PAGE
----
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MedGen for PubMed (Select 19318250)

Items: 16

1.

Amyotrophic lateral sclerosis type 2

ALS2-related disorders involve retrograde degeneration of the upper motor neurons of the pyramidal tracts and comprise a clinical continuum from infantile ascending hereditary spastic paraplegia (IAHSP) to juvenile forms without lower motor neuron involvement (juvenile primary lateral sclerosis [JPLS]) to forms with lower motor neuron involvement (autosomal recessive juvenile amyotrophic lateral sclerosis [JALS]). IAHSP is characterized by onset of spasticity with increased reflexes and sustained clonus of the lower limbs within the first two years of life, progressive weakness and spasticity of the upper limbs by age seven to eight years, and wheelchair dependence in the second decade with progression toward severe spastic tetraparesis and a pseudobulbar syndrome. JPLS is characterized by onset and loss of ability to walk during the second year of life, progressive signs of upper motor neuron disease, wheelchair dependence by adolescence, and later loss of motor speech production. JALS is characterized by onset during childhood (mean age of onset 6.5 years), spasticity of facial muscles, uncontrolled laughter, spastic dysarthria, spastic gait, inconstant moderate muscle atrophy, bladder dysfunction, and sensory disturbances; some individuals are bedridden by age 12 to 50 years. [from GeneReviews]

MedGen UID:
349246
Concept ID:
C1859807
Disease or Syndrome
2.

Amyotrophic lateral sclerosis

Amyotrophic lateral sclerosis (ALS) is a progressive neurodegenerative disease involving both upper motor neurons (UMN) and lower motor neurons (LMN). UMN signs include hyperreflexia, extensor plantar response, increased muscle tone, and weakness in a topographic representation. LMN signs include weakness, muscle wasting, hyporeflexia, muscle cramps, and fasciculations. Initial presentation varies. Affected individuals typically present with either asymmetric focal weakness of the extremities (stumbling or poor handgrip) or bulbar findings (dysarthria, dysphagia). Other findings may include muscle fasciculations, muscle cramps, and labile affect, but not necessarily mood. Regardless of initial symptoms, atrophy and weakness eventually affect other muscles. The mean age of onset is 56 years in individuals with no known family history and 46 years in individuals with more than one affected family member (familial ALS or FALS). Average disease duration is about three years, but it can vary significantly. Death usually results from compromise of the respiratory muscles. [from GeneReviews]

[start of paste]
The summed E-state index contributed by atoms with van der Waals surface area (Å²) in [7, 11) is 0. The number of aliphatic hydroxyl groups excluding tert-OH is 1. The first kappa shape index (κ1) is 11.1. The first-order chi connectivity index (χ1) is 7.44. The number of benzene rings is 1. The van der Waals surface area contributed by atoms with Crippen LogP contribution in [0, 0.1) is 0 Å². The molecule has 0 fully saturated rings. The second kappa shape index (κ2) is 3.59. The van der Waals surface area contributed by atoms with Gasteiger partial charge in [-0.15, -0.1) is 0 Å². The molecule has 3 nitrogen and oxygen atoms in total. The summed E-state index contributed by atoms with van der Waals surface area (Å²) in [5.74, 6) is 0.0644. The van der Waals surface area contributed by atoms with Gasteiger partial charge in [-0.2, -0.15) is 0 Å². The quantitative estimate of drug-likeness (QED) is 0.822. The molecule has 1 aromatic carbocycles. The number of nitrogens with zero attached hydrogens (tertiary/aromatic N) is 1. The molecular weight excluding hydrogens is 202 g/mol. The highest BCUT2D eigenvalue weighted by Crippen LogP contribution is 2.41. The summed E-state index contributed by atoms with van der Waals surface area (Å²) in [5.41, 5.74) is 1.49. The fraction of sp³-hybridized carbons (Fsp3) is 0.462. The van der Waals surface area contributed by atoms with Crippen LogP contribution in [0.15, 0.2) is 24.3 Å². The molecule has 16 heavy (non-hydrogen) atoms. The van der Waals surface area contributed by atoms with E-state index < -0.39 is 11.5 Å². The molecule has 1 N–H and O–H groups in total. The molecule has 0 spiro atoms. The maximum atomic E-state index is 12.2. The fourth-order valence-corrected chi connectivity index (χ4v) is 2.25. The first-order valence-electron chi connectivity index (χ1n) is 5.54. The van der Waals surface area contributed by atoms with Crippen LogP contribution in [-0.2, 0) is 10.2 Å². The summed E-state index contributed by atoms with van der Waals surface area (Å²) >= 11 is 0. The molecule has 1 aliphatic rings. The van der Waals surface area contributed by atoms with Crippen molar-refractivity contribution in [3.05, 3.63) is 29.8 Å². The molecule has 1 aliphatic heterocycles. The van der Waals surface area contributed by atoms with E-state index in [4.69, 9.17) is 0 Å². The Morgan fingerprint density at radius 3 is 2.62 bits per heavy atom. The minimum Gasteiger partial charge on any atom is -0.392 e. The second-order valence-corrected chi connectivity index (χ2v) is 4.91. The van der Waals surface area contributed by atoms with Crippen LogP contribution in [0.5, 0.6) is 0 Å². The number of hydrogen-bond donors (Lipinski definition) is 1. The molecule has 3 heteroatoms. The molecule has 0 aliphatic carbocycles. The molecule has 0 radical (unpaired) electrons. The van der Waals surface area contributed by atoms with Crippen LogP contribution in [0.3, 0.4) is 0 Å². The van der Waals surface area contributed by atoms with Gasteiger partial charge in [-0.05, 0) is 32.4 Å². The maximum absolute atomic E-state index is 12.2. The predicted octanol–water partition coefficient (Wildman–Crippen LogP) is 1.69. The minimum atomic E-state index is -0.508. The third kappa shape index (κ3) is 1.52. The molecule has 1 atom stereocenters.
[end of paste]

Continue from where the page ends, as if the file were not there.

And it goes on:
MedGen UID:
274
Concept ID:
C0002736
Disease or Syndrome
3.

Skeletal muscle atrophy

The presence of skeletal muscular atrophy (which is also known as amyotrophy). [from HPO]

MedGen UID:
505481
Concept ID:
CN002890
Finding
4.

Multiple fibrofolliculomas

The clinical characteristics of Birt-Hogg-Dubé syndrome (BHDS) include cutaneous manifestations (fibrofolliculomas, trichodiscomas/angiofibromas, perifollicular fibromas, and acrochordons), pulmonary cysts/history of pneumothorax, and various types of renal tumors. Disease severity can vary significantly even within the same family. Skin lesions typically appear during the third and fourth decades of life and typically increase in size and number with age. Lung cysts are mostly bilateral and multifocal; most individuals are asymptomatic but at high risk for spontaneous pneumothorax. Individuals with BHDS are at a sevenfold increased risk for renal tumors that are typically bilateral and multifocal and usually slow growing; median age of tumor diagnosis is 48 years. The most common renal tumors are a hybrid of oncocytoma and chromophobe histologic cell types (so-called oncocytic hybrid tumor) and chromophobe histologic cell types. Some families have renal tumor and/or autosomal dominant spontaneous pneumothorax without cutaneous manifestations. [from GeneReviews]

MedGen UID:
91070
Concept ID:
C0346010
Disease or Syndrome
5.

Inborn genetic diseases

Diseases that are caused by genetic mutations present during embryo or fetal development, although they may be observed later in life. The mutations may be inherited from a parent's genome or they may be acquired in utero. [from MeSH]

MedGen UID:
181981
Concept ID:
C0950123
Disease or Syndrome
6.

Genetic predisposition

A latent susceptibility to disease at the genetic level, which may be activated under certain conditions. [from MeSH]

MedGen UID:
137259
Concept ID:
C0314657
Organism Attribute
7.

Metabolic disease

Metabolism is the process your body uses to get or make energy from the food you eat. Food is made up of proteins, carbohydrates, and fats. Chemicals in your digestive system break the food parts down into sugars and acids, your body's fuel. Your body can use this fuel right away, or it can store the energy in your body tissues, such as your liver, muscles, and body fat. A metabolic disorder occurs when abnormal chemical reactions in your body disrupt this process. When this happens, you might have too much of some substances or too little of other ones that you need to stay healthy. . You can develop a metabolic disorder when some organs, such as your liver or pancreas, become diseased or do not function normally. Diabetes is an example. .  [from MedlinePlus]

MedGen UID:
44376
Concept ID:
C0025517
Disease or Syndrome
8.

Motor neuron disease

Diseases characterized by a selective degeneration of the motor neurons of the spinal cord, brainstem, or motor cortex. Clinical subtypes are distinguished by the major site of degeneration. In AMYOTROPHIC LATERAL SCLEROSIS there is involvement of upper, lower, and brainstem motor neurons. In progressive muscular atrophy and related syndromes (see MUSCULAR ATROPHY, SPINAL) the motor neurons in the spinal cord are primarily affected. With progressive bulbar palsy (BULBAR PALSY, PROGRESSIVE), the initial degeneration occurs in the brainstem. In primary lateral sclerosis, the cortical neurons are affected in isolation. (Adams et al., Principles of Neurology, 6th ed, p1089) [from MeSH]